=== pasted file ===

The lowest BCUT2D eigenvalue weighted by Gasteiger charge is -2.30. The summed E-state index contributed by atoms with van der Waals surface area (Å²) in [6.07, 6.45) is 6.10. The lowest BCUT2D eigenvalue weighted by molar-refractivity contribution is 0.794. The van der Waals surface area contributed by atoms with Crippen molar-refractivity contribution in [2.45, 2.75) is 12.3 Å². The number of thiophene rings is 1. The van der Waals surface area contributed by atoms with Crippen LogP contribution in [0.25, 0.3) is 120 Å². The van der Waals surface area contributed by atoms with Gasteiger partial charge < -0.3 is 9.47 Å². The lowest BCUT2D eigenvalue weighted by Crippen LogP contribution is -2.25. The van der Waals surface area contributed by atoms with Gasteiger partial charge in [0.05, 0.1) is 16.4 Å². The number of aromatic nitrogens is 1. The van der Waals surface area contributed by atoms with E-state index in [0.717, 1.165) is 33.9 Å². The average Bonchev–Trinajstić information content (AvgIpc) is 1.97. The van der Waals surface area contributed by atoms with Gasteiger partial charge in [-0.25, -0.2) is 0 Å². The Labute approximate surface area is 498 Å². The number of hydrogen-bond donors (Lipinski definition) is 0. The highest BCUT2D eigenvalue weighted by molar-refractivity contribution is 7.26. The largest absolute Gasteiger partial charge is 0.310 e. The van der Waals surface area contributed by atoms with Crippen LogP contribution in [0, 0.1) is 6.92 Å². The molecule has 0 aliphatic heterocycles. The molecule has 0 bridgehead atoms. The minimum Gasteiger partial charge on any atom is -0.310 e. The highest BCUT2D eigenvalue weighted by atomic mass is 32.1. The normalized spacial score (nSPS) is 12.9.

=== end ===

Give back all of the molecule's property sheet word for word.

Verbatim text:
The lowest BCUT2D eigenvalue weighted by Gasteiger charge is -2.30. The summed E-state index contributed by atoms with van der Waals surface area (Å²) in [6.07, 6.45) is 6.10. The lowest BCUT2D eigenvalue weighted by molar-refractivity contribution is 0.794. The van der Waals surface area contributed by atoms with Crippen molar-refractivity contribution in [2.45, 2.75) is 12.3 Å². The number of thiophene rings is 1. The van der Waals surface area contributed by atoms with Crippen LogP contribution in [0.25, 0.3) is 120 Å². The van der Waals surface area contributed by atoms with Gasteiger partial charge < -0.3 is 9.47 Å². The lowest BCUT2D eigenvalue weighted by Crippen LogP contribution is -2.25. The van der Waals surface area contributed by atoms with Gasteiger partial charge in [0.05, 0.1) is 16.4 Å². The number of aromatic nitrogens is 1. The van der Waals surface area contributed by atoms with E-state index in [0.717, 1.165) is 33.9 Å². The average Bonchev–Trinajstić information content (AvgIpc) is 1.97. The van der Waals surface area contributed by atoms with Gasteiger partial charge in [-0.25, -0.2) is 0 Å². The Labute approximate surface area is 498 Å². The number of hydrogen-bond donors (Lipinski definition) is 0. The highest BCUT2D eigenvalue weighted by molar-refractivity contribution is 7.26. The largest absolute Gasteiger partial charge is 0.310 e. The van der Waals surface area contributed by atoms with Crippen LogP contribution in [0, 0.1) is 6.92 Å². The molecule has 0 aliphatic heterocycles. The molecule has 0 bridgehead atoms. The minimum Gasteiger partial charge on any atom is -0.310 e. The highest BCUT2D eigenvalue weighted by atomic mass is 32.1. The normalized spacial score (nSPS) is 12.9.